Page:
MAY 08, 2018 6:23 AM PDT

Is "Selfitis" a Thing and How Do You Know If You Have It?

We've all seen them, and most of us have several stored on our phones, but could a simple photograph of ourselves, called a "selfie," change how we think and feel?

A study from scientists in the UK says it's possible. Coining the term "Selfitis" which means an obsession with taking selfies on cell phones, the researchers believe it's a real problem and could have an impact on self-esteem, stress and social skills

The study was a collaboration between scientists at Nottingham Trent University in England and the Thiagarajar School of Management in India. How was the decision to research this phenomenon made? It began after investigators heard of an online hoax that the American Psychological Association had classified selfitis as a legitimate mental health disorder. While that wasn't true, the researchers wondered if looking into it was worthwhile. They say their study proves that selfitis is a real condition (though they never claim that it's been classified as a mental disorder, as the original hoax story did) and they even developed the "Selfitis Behavior Scale" which asks patients to answer a series of questions about their online habits and selfies.

The researchers were able to develop the scale with the help of focus groups and surveys, which isn't exactly the Scientific Method, but they say that the data supports a disorder of selfitis. They tested the scale on 400 participants who answered the questions and scored themselves. The location of the study could have contributed to the results, however. Participants were all citizens of India, because that country has two factors that made researchers choose it. India has the most users of Facebook of any country and, not coincidentally, the highest number of "selfie deaths" where people were killed while taking selfies in dangerous locations. While that's a data-rich environment for studying the trend of selfies, the fact that so many deaths occur while taking the photos might indicate that the pool from which the conclusions were drawn was already rich with users so bent on getting the perfect shot that many of them died doing so.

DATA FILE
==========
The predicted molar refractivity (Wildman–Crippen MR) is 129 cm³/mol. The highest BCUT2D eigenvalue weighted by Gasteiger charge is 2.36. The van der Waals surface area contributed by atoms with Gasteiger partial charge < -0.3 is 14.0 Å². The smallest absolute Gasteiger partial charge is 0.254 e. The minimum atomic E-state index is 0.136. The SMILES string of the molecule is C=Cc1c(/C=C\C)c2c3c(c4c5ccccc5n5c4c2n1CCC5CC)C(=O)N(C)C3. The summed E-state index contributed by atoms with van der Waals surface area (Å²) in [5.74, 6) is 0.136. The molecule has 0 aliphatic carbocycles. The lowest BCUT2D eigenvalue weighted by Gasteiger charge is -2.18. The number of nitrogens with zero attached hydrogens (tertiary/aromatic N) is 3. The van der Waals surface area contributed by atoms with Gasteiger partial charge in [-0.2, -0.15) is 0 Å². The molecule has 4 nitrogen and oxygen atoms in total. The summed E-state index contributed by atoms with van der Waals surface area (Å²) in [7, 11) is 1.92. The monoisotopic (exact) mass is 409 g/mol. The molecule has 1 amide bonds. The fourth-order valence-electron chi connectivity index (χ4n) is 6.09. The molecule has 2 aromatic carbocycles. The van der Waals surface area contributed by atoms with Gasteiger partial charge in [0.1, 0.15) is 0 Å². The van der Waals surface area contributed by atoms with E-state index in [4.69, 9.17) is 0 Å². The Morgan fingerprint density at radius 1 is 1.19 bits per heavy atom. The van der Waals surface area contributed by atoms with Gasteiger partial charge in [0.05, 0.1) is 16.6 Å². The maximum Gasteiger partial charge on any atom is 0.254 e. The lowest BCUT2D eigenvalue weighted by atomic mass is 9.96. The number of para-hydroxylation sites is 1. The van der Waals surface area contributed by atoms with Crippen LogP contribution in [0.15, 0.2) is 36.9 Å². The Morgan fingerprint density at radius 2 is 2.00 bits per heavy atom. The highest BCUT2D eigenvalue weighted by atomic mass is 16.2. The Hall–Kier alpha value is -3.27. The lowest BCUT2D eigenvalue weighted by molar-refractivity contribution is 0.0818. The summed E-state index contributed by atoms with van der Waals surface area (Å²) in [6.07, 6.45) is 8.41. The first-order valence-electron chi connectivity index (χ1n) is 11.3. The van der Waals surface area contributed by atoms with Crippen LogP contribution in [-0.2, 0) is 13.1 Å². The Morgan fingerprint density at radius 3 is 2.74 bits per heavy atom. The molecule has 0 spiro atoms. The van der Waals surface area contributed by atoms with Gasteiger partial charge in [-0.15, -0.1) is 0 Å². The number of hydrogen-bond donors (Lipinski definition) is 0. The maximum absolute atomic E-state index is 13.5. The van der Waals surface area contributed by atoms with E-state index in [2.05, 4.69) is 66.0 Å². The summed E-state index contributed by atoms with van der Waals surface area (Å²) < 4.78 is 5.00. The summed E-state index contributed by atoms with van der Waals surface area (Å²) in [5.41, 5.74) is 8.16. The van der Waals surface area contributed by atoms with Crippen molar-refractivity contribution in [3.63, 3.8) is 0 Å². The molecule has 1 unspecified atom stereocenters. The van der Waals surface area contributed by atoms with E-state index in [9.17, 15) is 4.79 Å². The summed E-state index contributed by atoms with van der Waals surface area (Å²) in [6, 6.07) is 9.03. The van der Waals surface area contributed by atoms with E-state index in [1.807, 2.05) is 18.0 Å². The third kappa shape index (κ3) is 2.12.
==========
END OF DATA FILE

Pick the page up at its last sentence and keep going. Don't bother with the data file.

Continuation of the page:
The study results described findings that the team said fell into three levels of selfitis severity. Borderline selfitis is when a person takes a selfie at least three times a day but doesn't post every single photo on social media. Acute, the next level up, is when a person takes three or more selfies a day and posts all of them on multiple social media platforms. Finally, selfitis can reach the chronic stage. This is when at least six times a day (and usually more) a person takes selfies and has an "uncontrollable urge" to take and post each one.

When trying to determine why some people are so obsessed with selfie photos, the researchers found six motivating factors: Increased self-confidence, attention seeking, mood improvement, creating a record of memories, conforming to social groups around them and social competitiveness.

Dr. Janarthanan Balakrishnan who coordinated the research in India explained, "Typically, those with the condition suffer from a lack of self-confidence and are seeking to ‘fit in' with those around them, and may display symptoms similar to other potentially addictive behaviors. Now the existence of the condition appears to have been confirmed; it is hoped that further research will be carried out to understand more about how and why people develop this potentially obsessive behavior, and what can be done to help people who are the most affected." The Selfitis Behavior Scale (SBS) can be found here

Sources: Nottingham Trent University  International Journal of Mental Health and Addiction

About the Author
  • I'm a writer living in the Boston area. My interests include cancer research, cardiology and neuroscience. I want to be part of using the Internet and social media to educate professionals and patients in a collaborative environment.
You May Also Like
JUL 13, 2021
Health & Medicine
The Science of Crying
JUL 13, 2021
The Science of Crying
Crying: In humans, it's the production of tears usually accompanied by facial muscle contractions and vocal sounds. ...
JUL 16, 2021
Neuroscience
From Thought to Text: A Neural Interface can Type the Sentences You Think
JUL 16, 2021
From Thought to Text: A Neural Interface can Type the Sentences You Think
Researchers create neural interface to decode thought into text
JUL 23, 2021
Neuroscience
Researchers Switch Fear Response 'On' and 'Off' in Mice
JUL 23, 2021
Researchers Switch Fear Response 'On' and 'Off' in Mice
The fear response can be switched 'on' and 'off' in mice by targeting certain cells in the brain with pu ...
AUG 01, 2021
Drug Discovery & Development
New Compound Halts Neurodegeneration in Alzheimer's
AUG 01, 2021
New Compound Halts Neurodegeneration in Alzheimer's
Chemists have synthesized new compounds that can halt neurodegeneration linked to Alzheimer’s and other neurologic ...
AUG 17, 2021
Drug Discovery & Development
Severe daytime sleepiness? A new drug can help: FDA approves Xywav to treat idiopathic hypersomnia.
AUG 17, 2021
Severe daytime sleepiness? A new drug can help: FDA approves Xywav to treat idiopathic hypersomnia.
     Being tired throughout the day is a common feeling for most individuals. In fact, 1 out of every 5 A ...
AUG 25, 2021
Genetics & Genomics
A Possible Treatment Strategy for Familial Alzheimer's is ID'ed
AUG 25, 2021
A Possible Treatment Strategy for Familial Alzheimer's is ID'ed
Some cases of Alzheimers disease (AD) are known as Familial AD because they are due to genetic mutations. So far, mutati ...
Loading Comments...